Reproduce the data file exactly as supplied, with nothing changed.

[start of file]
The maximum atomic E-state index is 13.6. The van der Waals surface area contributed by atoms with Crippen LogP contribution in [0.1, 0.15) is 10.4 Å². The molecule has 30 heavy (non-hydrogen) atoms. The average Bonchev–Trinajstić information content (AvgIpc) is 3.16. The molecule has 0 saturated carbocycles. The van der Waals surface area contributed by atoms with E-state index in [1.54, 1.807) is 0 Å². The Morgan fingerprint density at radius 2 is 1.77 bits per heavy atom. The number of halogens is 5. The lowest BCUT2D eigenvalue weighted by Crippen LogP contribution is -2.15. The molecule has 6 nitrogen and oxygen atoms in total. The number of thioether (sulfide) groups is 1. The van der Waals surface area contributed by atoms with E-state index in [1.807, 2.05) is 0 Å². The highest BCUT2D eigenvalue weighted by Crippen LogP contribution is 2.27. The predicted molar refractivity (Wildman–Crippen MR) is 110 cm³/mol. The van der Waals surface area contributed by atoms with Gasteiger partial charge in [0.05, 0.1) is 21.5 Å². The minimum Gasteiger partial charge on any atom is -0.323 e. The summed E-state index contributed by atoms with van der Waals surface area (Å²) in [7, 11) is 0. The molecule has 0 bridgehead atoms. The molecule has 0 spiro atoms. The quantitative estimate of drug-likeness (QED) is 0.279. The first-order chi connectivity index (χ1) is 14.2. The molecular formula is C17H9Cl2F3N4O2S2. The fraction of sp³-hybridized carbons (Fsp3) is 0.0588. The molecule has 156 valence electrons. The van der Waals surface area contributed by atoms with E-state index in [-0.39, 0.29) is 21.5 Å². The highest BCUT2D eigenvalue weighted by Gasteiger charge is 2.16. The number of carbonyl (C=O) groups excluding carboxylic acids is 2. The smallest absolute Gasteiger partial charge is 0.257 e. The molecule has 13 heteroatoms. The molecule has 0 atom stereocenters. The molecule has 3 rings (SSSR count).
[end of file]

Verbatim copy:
The maximum atomic E-state index is 13.6. The van der Waals surface area contributed by atoms with Crippen LogP contribution in [0.1, 0.15) is 10.4 Å². The molecule has 30 heavy (non-hydrogen) atoms. The average Bonchev–Trinajstić information content (AvgIpc) is 3.16. The molecule has 0 saturated carbocycles. The van der Waals surface area contributed by atoms with E-state index in [1.54, 1.807) is 0 Å². The Morgan fingerprint density at radius 2 is 1.77 bits per heavy atom. The number of halogens is 5. The lowest BCUT2D eigenvalue weighted by Crippen LogP contribution is -2.15. The molecule has 6 nitrogen and oxygen atoms in total. The number of thioether (sulfide) groups is 1. The van der Waals surface area contributed by atoms with E-state index in [1.807, 2.05) is 0 Å². The highest BCUT2D eigenvalue weighted by Crippen LogP contribution is 2.27. The predicted molar refractivity (Wildman–Crippen MR) is 110 cm³/mol. The van der Waals surface area contributed by atoms with Gasteiger partial charge in [0.05, 0.1) is 21.5 Å². The minimum Gasteiger partial charge on any atom is -0.323 e. The summed E-state index contributed by atoms with van der Waals surface area (Å²) in [7, 11) is 0. The molecule has 0 bridgehead atoms. The molecule has 0 spiro atoms. The quantitative estimate of drug-likeness (QED) is 0.279. The first-order chi connectivity index (χ1) is 14.2. The molecular formula is C17H9Cl2F3N4O2S2. The fraction of sp³-hybridized carbons (Fsp3) is 0.0588. The molecule has 156 valence electrons. The van der Waals surface area contributed by atoms with E-state index in [-0.39, 0.29) is 21.5 Å². The highest BCUT2D eigenvalue weighted by Gasteiger charge is 2.16. The number of carbonyl (C=O) groups excluding carboxylic acids is 2. The smallest absolute Gasteiger partial charge is 0.257 e. The molecule has 13 heteroatoms. The molecule has 0 atom stereocenters. The molecule has 3 rings (SSSR count).